The other area that iOS was strikingly different was the Home Screen / app launcher. I never had any apps or widgets on my Home Screen on Android and instead leveraged two launchers for accessing apps, the main drawer launcher that contained everything installed and one the slides out from the side containing my most used apps that was always available regardless what app I was currently using. iOS 14 does make this a little more bearable with the introduction of an App Library but the lack of customisation is quite frustrating here. I’d love to see iOS support custom launchers like Android.

The Good

Everything feels snappy and responsive. A big part of that may be due to being new, high-end devices but all interactions feel more certain than on Android. I haven’t yet found myself unsure if an action had registered and was just taking its time or if I had missed a button or something.

The Apple ecosystem is better than I realised. I’ve had a Mac for a few years now but never really used any of the Apple account stuff. With these new devices I’ve learnt how nice AirDrop is to send things to other devices and how seamlessly photos are made available on all devices if using the auto-upload.

Speaking of photos, the camera on the iPhone is fantastic. I’m not much of a photo taker, usually just snaps of the family, but I’m truly impressed with the quality of the camera, especially in low light. I’ve definitely found myself wanting to take more photos because of it.

The Bad

Safari... while not nearly as bad as it used to be, having no other choice for browser engines is rather frustrating. Thanks to this the lack of full PWA support has meant some of the apps I previously used as web apps on Android I now have installed as iOS apps instead. I have a few web apps I’ve built for myself that make use of the web share target that I can no longer use on iOS (although I’ve managed to work around it with the Shortcuts app).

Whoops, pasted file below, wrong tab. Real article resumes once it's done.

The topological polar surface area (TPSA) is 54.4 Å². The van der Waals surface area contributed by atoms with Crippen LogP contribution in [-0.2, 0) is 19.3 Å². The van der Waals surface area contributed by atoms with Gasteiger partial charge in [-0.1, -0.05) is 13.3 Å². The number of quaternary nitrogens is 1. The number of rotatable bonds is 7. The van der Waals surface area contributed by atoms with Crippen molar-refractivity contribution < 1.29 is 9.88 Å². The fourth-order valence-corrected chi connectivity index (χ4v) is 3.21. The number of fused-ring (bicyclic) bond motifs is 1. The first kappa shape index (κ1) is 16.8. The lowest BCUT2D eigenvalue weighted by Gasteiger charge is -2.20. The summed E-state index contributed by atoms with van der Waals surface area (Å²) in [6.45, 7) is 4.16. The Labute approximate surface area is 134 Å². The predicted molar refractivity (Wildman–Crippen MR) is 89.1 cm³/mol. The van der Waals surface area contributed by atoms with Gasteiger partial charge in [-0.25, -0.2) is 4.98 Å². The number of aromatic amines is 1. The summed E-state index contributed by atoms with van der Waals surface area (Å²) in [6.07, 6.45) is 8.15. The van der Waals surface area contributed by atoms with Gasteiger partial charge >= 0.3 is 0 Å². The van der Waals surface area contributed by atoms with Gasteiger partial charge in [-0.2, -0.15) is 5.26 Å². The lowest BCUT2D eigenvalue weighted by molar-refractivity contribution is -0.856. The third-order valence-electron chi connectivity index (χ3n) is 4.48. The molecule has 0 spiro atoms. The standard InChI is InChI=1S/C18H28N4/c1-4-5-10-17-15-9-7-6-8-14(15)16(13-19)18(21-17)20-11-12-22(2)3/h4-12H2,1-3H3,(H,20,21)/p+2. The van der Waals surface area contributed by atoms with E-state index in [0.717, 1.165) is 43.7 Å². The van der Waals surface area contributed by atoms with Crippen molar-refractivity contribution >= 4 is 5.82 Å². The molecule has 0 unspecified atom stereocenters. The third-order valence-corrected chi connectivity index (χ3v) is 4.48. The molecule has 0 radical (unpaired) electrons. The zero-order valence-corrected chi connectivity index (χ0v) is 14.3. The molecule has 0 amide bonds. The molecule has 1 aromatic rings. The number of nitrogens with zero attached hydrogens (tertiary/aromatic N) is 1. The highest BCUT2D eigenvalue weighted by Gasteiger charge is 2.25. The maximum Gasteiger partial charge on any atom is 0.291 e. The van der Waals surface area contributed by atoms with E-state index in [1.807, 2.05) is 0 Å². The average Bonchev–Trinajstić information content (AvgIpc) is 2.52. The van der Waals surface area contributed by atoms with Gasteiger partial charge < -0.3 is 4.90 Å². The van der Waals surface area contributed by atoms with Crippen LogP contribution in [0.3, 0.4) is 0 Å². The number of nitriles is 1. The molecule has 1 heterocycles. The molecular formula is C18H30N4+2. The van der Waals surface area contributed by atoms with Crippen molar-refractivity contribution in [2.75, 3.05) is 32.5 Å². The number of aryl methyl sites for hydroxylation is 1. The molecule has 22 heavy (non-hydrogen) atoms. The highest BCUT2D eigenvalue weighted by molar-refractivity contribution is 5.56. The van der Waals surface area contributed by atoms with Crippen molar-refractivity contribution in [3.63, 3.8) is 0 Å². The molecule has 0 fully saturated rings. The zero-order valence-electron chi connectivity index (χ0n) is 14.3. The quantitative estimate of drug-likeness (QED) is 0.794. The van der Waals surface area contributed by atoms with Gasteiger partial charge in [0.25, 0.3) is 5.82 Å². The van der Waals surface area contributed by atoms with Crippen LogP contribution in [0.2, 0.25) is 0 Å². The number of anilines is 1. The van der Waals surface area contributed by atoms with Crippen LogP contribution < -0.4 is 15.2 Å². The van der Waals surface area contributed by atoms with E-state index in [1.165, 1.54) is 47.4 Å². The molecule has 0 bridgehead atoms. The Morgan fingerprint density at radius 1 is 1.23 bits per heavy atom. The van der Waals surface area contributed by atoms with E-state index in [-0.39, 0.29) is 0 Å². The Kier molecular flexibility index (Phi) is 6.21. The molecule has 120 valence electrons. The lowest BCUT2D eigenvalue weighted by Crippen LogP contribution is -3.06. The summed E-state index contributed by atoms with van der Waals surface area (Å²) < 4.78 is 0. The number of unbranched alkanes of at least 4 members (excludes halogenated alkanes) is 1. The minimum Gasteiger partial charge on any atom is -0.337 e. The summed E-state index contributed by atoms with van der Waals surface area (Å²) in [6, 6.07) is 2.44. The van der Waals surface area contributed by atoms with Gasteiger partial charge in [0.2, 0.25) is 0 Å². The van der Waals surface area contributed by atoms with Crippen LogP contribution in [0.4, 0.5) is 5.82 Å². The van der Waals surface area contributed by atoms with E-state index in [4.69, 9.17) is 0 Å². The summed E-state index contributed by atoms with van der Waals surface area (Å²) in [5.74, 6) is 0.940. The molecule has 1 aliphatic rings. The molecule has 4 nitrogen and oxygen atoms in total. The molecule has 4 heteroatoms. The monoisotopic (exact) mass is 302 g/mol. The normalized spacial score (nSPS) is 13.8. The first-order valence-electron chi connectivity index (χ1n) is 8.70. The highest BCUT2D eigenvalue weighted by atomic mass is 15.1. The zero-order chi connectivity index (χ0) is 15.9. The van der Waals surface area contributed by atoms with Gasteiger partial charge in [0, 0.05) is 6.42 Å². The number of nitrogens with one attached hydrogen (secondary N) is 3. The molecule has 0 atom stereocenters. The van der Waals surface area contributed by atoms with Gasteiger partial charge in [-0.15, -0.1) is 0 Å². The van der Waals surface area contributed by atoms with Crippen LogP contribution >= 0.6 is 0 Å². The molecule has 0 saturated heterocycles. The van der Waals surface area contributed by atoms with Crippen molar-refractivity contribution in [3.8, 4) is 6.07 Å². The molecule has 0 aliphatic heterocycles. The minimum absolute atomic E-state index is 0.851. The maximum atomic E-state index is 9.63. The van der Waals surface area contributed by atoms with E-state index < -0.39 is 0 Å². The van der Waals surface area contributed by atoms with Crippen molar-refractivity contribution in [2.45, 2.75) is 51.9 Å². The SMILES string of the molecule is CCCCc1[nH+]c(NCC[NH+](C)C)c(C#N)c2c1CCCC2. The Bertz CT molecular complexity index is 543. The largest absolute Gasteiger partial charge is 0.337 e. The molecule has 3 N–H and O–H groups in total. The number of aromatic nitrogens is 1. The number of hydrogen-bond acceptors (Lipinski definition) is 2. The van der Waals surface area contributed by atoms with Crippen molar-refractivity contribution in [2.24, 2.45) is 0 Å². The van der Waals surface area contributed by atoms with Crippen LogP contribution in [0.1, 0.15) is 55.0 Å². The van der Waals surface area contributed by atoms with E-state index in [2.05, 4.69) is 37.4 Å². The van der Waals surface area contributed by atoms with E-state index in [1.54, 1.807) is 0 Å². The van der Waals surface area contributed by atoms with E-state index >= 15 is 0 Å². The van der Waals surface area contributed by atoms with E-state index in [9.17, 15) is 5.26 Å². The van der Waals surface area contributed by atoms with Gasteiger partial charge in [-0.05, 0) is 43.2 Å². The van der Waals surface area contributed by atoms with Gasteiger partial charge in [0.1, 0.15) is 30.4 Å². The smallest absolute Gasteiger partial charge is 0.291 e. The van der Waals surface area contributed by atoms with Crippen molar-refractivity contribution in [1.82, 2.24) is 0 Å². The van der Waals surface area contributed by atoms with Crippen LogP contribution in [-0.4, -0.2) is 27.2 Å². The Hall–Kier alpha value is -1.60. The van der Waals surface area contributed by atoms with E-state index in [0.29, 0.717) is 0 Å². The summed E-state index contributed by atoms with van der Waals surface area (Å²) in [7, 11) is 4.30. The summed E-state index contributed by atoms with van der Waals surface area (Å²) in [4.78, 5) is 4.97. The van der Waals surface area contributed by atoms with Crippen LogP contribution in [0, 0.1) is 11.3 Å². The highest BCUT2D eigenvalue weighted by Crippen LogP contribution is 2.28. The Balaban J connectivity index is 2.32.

The pricing model of iOS apps seems to much more lean on subscription payments or multiple in-app payments compared to what I’ve seen on Android. I’m not completely against this, it was just quite a striking difference I noticed. That being said, I’ve tried out a few “free” apps that as soon as you launch them you’re asked for an in-app purchase to actually use it - looking at you Photoshop and Moleskin! 😒

The Fun

The Apple Pencil with the iPad is a delight, especially after getting a matte screen protector that gives the screen a more paper-like feel. I’ve been having a lot of fun with the various drawing apps available and I’ve been spending a lot of time in ProCreate trying to improve my artistic skills.

I’m also super impressed with how well it can recognise handwriting. I have dreadful handwriting, to the point where I struggle to read it myself sometimes, and yet when using the Apple Pencil it’s able to make out about 95% of what I write without an issue. After being a very big fan of the reMarkable tablet, this was quite a welcome surprise as I’ve always had trouble with my reMarkable tablet understanding my writing.

Wrap up

It’s still early days, I’m sure there will be more things that annoy me but overall I’m pretty happy with the switch. I’m not sure I would have been as happy a few years ago when I still liked to tinker but these days I just need something that works and will keep working for some time to come.

I’d be interested to hear if others have recently made the switch and if they’ve had similar reactions as me or not.